Opinion Columns & Blogs

Yes, Kemp won, and he didn’t cheat, either. But not all news is good for Republicans

Georgia Republican gubernatorial candidate Brian Kemp gestures as he steps onstage to speak to supporters Wednesday in Athens.
Georgia Republican gubernatorial candidate Brian Kemp gestures as he steps onstage to speak to supporters Wednesday in Athens. AP

If you are a Republican, the good news is Brian Kemp will be the governor of Georgia. Stacey Abrams ran the most competitive race in recent memory, but it was not enough. Though she brought more new voters and young voters to the polls than other recent candidates, Kemp found new voters as well and got them out to vote.

The Kemp campaign strategy was simple and effective. They maximized their turnout in south Georgia to add cushion to losses in the metro Atlanta counties. In many counties in Georgia, Kemp exceeded Nathan Deal’s margins by over 10 percent. That the race was so close is, in part, a measure of how engaged Democrats are.

It is a bit of mythology to claim the state has moved very blue over the last four years or even the last two years. Yes, Georgia has been trending very slowly to the Democrats. No, it has not been enough. That is bad news for Democrats. The Democrats’ claims of voter suppression are false, but designed to provide a sense of grievance and cast doubt on the legitimacy of the race. It is an unfortunate new tactic of progressives to claim that any election or institution is illegitimate unless they win.

There is good news for the Democrats. Kemp padded his margins outside Atlanta with significant pro-Trump voters, but in doing so he lost voters in the metropolitan Atlanta area because he was so tied to Donald Trump. Republicans are going to have to weigh carefully the benefits of tying themselves to Trump in statewide races. In places like Tennessee, it certainly helped. Increasingly, in places like Georgia, it can hurt.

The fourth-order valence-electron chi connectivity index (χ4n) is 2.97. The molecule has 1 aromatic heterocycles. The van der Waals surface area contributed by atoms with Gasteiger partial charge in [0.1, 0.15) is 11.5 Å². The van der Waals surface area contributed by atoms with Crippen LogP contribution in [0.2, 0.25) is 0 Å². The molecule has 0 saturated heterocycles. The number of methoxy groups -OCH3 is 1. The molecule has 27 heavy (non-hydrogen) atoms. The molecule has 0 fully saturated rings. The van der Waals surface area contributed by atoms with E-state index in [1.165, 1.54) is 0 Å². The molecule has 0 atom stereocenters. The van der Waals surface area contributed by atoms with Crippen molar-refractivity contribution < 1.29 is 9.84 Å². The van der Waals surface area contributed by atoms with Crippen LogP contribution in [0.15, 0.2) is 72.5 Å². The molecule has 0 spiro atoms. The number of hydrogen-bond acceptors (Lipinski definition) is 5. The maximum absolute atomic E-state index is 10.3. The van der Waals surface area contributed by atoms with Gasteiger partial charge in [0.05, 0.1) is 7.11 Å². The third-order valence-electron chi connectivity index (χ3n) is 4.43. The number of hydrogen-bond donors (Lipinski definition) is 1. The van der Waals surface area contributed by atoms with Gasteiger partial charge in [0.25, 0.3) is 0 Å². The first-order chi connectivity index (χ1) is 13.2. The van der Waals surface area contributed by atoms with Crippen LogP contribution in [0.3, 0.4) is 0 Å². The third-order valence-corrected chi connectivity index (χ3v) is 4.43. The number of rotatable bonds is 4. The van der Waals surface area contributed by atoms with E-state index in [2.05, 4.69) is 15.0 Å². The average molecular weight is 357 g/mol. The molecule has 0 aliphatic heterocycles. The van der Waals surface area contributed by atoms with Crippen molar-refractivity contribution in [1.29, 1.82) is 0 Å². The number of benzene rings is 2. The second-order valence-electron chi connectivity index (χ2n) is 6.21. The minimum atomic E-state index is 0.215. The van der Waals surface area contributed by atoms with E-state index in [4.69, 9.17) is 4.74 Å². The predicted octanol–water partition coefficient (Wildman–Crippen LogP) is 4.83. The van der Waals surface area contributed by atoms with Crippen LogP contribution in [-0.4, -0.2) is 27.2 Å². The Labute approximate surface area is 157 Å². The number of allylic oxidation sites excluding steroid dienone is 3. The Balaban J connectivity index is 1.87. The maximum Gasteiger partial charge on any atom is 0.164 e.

Looking at the adjusted exit polling data, Kemp received 38 percent of the Hispanic vote, which is a good number for a Republican in Georgia. If Republicans can make further inroads into the Hispanic vote in Georgia, the GOP could have a new mechanism by which to forestall Democrat advances.

Without new voters, however, the GOP in Georgia is in decline. It lost significant seats in the state legislature. It saw two longtime Republican congressional districts go wobbly. It will have to find money for runoffs in several statewide races. But it will keep the Governor’s Mansion. That will matter when it comes to redistricting in 2021.

Pulling out from Georgia and looking nationwide, the same situation is happening elsewhere. In heavily Republican Kansas and Oklahoma, Republicans lost suburbs there, too. Upper income white voters are losing their taste for Trump. He told them to think of him as on the ballot and they did by voting Democrat. In South Carolina, Trump voters rallied to beat Mark Sanford, the Trump-critical Republican congressman, but then the voters of Sanford’s district rejected the Trump replacement handing a Republican seat to the Democrats.

One should not look at this shift and think it means the Democrats will win the presidency in 2020. After the 2010 defeat of Democrats by Republicans, lots of Republicans presumed it meant Barack Obama was beatable in 2012. He wasn’t. With Republicans in charge of the House, Obama had someone to run against. Now Trump has Nancy Pelosi to run against and she is more unpopular in the country than him.

Still, Trump would not have won in 2016 without the voters in Wisconsin, Pennsylvania and Michigan. For those keeping score at home, the voters in those states just shifted Democrat. That is the brightest warning sign Republicans must pay attention to.

Erick Erickson is host of Atlanta’s Evening News on WSB Radio.

  Comments